Scammers can seem innocent at first, playing on your emotions to get you to talk before they sucker you into giving up your personal information and money. Some pretend to be long-lost relatives, while others call about pretend problems with your internet connection or operating software. Some of the most common scams involve people pretending to be from the Internal Revenue Service, threatening arrest if you don’t comply with their requests. Here is how they work—and how not to become their next victim.
- Thousands of people fall prey to IRS scams each year, losing millions of dollars in the process.
- IRS scammers try to scare people into providing sensitive information or money, sometimes threatening arrest, deportation, or other harm.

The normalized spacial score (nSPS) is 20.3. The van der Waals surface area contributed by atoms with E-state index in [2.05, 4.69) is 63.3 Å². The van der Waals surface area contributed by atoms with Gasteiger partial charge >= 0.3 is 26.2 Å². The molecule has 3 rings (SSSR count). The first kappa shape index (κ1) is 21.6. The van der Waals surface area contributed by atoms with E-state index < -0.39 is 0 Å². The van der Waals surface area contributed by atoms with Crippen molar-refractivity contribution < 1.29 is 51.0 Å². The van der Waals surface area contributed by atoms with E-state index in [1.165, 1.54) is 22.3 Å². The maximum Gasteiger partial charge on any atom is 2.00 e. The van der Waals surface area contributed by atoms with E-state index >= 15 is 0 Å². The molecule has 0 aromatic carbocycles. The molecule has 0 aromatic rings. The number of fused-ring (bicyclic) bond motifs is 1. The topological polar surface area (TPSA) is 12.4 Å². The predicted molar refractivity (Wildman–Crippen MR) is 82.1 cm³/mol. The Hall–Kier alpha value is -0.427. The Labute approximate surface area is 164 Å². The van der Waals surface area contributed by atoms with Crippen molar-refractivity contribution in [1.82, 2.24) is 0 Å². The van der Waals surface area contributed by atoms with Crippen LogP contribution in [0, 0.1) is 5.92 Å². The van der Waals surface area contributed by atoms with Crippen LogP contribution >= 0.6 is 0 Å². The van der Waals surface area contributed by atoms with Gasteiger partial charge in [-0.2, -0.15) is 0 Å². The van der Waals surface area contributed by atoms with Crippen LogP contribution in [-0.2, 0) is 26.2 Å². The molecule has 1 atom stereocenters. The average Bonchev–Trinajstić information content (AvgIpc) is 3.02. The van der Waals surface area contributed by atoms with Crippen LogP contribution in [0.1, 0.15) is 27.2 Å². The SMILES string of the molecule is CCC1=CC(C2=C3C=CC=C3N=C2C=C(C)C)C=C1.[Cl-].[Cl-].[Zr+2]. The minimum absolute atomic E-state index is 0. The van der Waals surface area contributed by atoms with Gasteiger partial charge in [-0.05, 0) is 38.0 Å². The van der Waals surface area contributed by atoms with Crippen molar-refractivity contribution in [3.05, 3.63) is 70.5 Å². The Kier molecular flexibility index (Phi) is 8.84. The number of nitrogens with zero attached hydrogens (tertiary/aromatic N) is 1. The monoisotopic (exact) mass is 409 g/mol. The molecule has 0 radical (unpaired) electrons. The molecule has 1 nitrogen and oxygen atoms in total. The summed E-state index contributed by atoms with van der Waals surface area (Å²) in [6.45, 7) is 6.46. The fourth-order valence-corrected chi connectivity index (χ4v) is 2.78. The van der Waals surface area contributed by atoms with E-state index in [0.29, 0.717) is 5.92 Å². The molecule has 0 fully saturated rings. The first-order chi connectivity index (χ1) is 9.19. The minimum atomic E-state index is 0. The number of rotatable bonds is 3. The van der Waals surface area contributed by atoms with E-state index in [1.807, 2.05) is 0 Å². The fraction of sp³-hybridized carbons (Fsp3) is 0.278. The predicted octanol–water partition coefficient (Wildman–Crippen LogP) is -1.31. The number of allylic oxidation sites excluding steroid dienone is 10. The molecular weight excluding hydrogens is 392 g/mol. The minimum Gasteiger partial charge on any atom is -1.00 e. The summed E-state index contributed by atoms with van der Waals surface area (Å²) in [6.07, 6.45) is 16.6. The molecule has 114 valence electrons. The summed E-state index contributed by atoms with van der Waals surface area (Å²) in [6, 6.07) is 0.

- While phone scams are most common, scammers also use email, text messages, postal mail, and other means.
- If you think you may have been contacted by a scammer, report the suspicious call or correspondence to the IRS.
How IRS Tax Scams Work
Authorities say thousands of people—from everyday citizens to sophisticated professionals—fall prey to IRS and other imposter scams each year, losing millions of dollars in the process. According to a Federal Trade Commission (FTC) report, imposter scams cost Americans some $667 million in 2019—and those were just the cases reported to authorities. Many victims never file reports, often out of embarrassment.
Imposter scams aren’t the only way criminals can steal…